Archive for category Jesus
For the last several months, our church has been holding a weekly noontime Bible study through the book of Revelation. It’s been quite enlightening, and my end-times theological cage is being rattled a little. Incidentally, the progress is being written about @ The Watchman’s Gaze if you care to follow.
But, during a recent meeting, we chased a few rabbit trails, including: Did Jesus (and by extension God) curse Israel (specifically when Jesus cursed the fig tree, or ever)? Does God curse anything? If He did before, does He still? Is God capable of cursing anything given His nature(?), or given Christ’s accomplishment on the cross(?), or are curses merely brought upon one’s self?
The discussion was obviously much more in depth than the narrowly defined questions posed above, but this is my (admittedly) slanted summary.
Thoughts? Ideas? Comments?
One of my favorite things about the church we attend is that worship in a variety of forms is not only allowed, it is encouraged.
I was/am a part of a writer’s circle which produced a devotional, Fresh Focus, the print version of which the church gave as a Christmas gift to the members a couple of Christmases ago. And there are others.
But, one of my favorite forms of worship to observe is our prophetic art team. Each Sunday, one of the artists will paint during the worship service. The results are quite remarkable. During our monthly Nights of Worship, the team will rotate through each other’s art every 10-15 minutes and add their own take to the product – they call it “art fusion.” It really is something to watch unfold. Admittedly, the sum and substance of my art education comes entirely from Iain Pears novels and my own infrequently used pencil and sketch pad.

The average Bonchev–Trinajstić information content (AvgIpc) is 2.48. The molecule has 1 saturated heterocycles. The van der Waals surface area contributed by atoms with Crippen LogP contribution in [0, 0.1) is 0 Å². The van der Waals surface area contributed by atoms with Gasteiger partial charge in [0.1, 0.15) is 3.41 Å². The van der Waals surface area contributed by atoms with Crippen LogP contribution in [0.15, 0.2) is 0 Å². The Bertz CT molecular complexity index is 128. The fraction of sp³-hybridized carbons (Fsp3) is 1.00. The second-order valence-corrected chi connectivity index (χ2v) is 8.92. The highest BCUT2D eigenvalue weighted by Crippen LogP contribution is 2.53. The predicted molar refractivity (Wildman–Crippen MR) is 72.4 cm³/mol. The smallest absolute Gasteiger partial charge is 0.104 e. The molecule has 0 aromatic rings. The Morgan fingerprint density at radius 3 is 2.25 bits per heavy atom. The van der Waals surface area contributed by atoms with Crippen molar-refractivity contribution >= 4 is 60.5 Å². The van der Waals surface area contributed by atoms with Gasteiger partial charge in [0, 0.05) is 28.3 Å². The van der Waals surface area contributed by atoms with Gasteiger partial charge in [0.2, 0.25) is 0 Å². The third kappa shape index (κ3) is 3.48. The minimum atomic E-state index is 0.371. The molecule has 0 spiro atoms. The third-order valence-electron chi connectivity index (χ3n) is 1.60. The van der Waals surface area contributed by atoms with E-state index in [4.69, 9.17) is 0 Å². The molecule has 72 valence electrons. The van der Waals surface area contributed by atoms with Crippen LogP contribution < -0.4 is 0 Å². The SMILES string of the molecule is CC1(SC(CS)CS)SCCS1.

This Sunday’s product, coinciding with a sermon and drama series entitled “The View from the Cross” (Pilate’s Wife, Three Crosses =Three Mothers, and others to come through Easter Sunday) is shown below. The photo doesn’t do it justice, but you get the idea. There are prints of the original art works available for purchase, the proceeds go to missions teams.
As the proud parent of a 20-month old VeggieTales addict (and as a 36-year old “Silly Songs with Larry” addict myself), I can honestly say I was tremendously excited when asked to review What’s in the Bible? It’s a welcome break from the stack of books on Genesis that have been looming, awaiting their review.
What’s in the Bible? is a new DVD series from VeggieTales creator Phil Vischer designed to walk kids and families through the entire Bible. The 13 DVD-series will release beginning March 1, 2010.
I have been asked to review the first two episodes, and I have gift certificates for the first two episodes to giveaway. If you have kids, grandchildren, nieces and nephews, or if you are just a kid at heart, you should enter to win these videos.
I will post my reviews on Monday, March 15, 2010.
- US residents and mailing addresses only.
- All you have to do to enter is leave your name in the comment section below. I will post the winner on Monday, March 15, 2010 at 5:00 pm (CST). The winner will then contact me with their mailing info and I will ship the gift certificates.
- You can earn extra entries by linking to this contest on facebook, twitter, or in a blog post about this contest – one extra entry per link up to five. Let me know where you have linked to this contest so I can verify it and give you extra entries.
We had an interesting discussion yesterday during our church’s Revelation Bible Study (we meet weekly, and it’s led by a good friend of mine who blogs about it at The Watchman’s Gaze). I didn’t at all mean to derail the discussion, and I think I only sidetracked us for a few minutes, but I want other opinions.
Revelation 3:14 provides:
To the angel of the church in Laodicea write: The Amen, the faithful and true Witness, the Beginning of the creation of God, says this… (NASB)
Now, I don’t mean to call into question the divinity of Jesus, or his role as creator, but as “the Beginning of the creation of God,” was there a point in time where the manifestation of God as Jesus came into existence or did the representation of God as Jesus always exist?
Our discussion leader and our pastor (who blogs at the Monday Morning Review) were adamant (in a very friendly and cordial way-both are experienced in indulging my quirky rabbit trails) that Jesus always was. I, with very little other support around the table (except for possibly our pastor’s wife-who doesn’t blog yet), however, continue to be nagged with the metaphysical question of Jesus as “the Beginning of the creation of God” and as “…the image of the invisible God, the firstborn of all creation…”